It hadn't felt like a cease fire to Ray Bledsoe. More like business as usual and some of his colleagues said a fucking sight worse. But the bomb signalled a change. The bomb meant that the gloves were off publicly as well as privately. The FRU and the other special forces had been warned to exercise extra caution, to double-check sources, to watch their backs.

But there was only so much, finally, that you could do. Bledsoe's reaction to the warnings had been to request back-up for his drop-off. At his previous meeting with Deavey, Bledsoe had found the tout so jumpy that he had begun to wonder if the little bastard was playing a double game. It wasn't impossible that he'd decided despite everything that he was safer in PIRA's pockets than the army's and had bought his life by promising them an FRU agent on a plate. Or perhaps, even more extremely, Deavey had been PIRA's man all along and had been feeding them false information from the start.

Bledsoe had considered both scenarios highly unlikely the tout seemed just too solid between the ears to run a sophisticated intelligence scam but just in case of any funny business he had requested that a second FRU member attend the drop-off in a separate car. Connor Wheen, Bledsoe knew, had parked his Mondeo three hundred yards away near the car park entrance and with any luck he would have witnessed the snatch.

Assuming that he had done so, Wheen would have put out an alert. Perhaps even now there was an SAS pursuit vehicle a mile behind them, showing no lights.

As he bumped and rolled on the floor of the taxi, however, Bledsoe found it difficult to think coherently. He had never thought of himself as a courageous man. If the car he was in broke through the cordon and escaped over the border there would be... what? The interrogation, the stomping kicks to the teeth and balls, the burning cigarettes to the eyeballs and.. . Stop it, he ordered himself. Get afucking grip. You're a soldier. Act like one. And, more importantly, think like one.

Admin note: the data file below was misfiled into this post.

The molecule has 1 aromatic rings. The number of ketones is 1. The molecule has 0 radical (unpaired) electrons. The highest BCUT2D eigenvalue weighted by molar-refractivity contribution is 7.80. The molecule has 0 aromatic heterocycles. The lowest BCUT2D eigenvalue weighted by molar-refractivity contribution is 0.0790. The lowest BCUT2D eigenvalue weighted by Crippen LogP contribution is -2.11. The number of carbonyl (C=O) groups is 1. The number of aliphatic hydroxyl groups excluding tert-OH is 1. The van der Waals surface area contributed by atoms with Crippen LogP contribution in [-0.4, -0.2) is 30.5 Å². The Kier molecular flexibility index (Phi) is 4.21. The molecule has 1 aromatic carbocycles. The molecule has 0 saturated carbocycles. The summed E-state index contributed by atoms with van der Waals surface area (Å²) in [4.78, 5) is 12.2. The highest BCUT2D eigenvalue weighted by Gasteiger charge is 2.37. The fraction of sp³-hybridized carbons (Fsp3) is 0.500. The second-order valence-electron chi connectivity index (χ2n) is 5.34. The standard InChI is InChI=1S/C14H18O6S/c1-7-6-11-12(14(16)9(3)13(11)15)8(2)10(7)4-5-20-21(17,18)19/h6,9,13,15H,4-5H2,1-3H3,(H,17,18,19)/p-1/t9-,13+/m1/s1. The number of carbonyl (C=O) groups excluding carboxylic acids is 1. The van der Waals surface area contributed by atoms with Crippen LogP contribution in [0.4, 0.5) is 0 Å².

Think of the details. Think of the SAS team bomb bursting out of the camp at Lisburn within seconds of the alert, all with kit and weapons packed for action. Think of them hammering out on to the roads in their big Beamers and Quattros.

The ground grew steadily rougher, severely testing the big vehicle's suspension, and Bledsoe prayed for the grinding, rubber-flapping lurch that would signal that the car had punctured itself on an army spike chain. But there was no such lurch and then suddenly there was no movement at all. From far away came the heavy, squealing scrape of a sliding door. The car rumbled forward for a further few seconds and the sliding door rasped once more. A moment s stillness, then the boot sprang open to reveal the hard white glare of strip lights and Bledsoe was hauled, blinking, on to a flattened earth floor. The floor was cold and damp beneath his bare feet, the cuffs cut into his wrists and he could feel his hair stiff with blood.

There were voices all around him.

Things took shape before his dark-accustomed eyes. He was in a large, iron-sided rectangular barn, surrounded by expectant-looking men in dark-blue boiler suits. Vapour rose from their mouths, and the excited, contemptuous sound of their voices. In the corner to his left, mockingly normal, stood a John Deere tractor and an ordered pile of plastic fertiliser sacks. At the centre of the wall was a workshop area with pulleys and chains, and at the far end a stud partitioned office. Ahead of him, parked along the right-hand wall, was an unloaded trailer.

He half-turned, still blinking. The entrance through which the car had come was barred by a pair of tall cormgated-iron doors hung from greased rails, in front of which waited two boiler-suited guards. One was fingering an automatic handgun, the other was pissing a steaming puddle on to the ground. Both were smirking at him with hate-filled, delinquent eyes.

Bledsoe stood there for a moment, swaying. Two thoughts hit him immediately. Where were the Regiment lads going to hit the place from? This was bad, but the other realisation was worse, so much worse that his chest began heaving involuntarily and he thought for a moment that he was going to pass out.

They were going to kill him and probably to blood some of the younger foot soldiers in the process. They were going to make it messy, to see who could do the business without flinching and who couldn't.

BOOK: The Watchman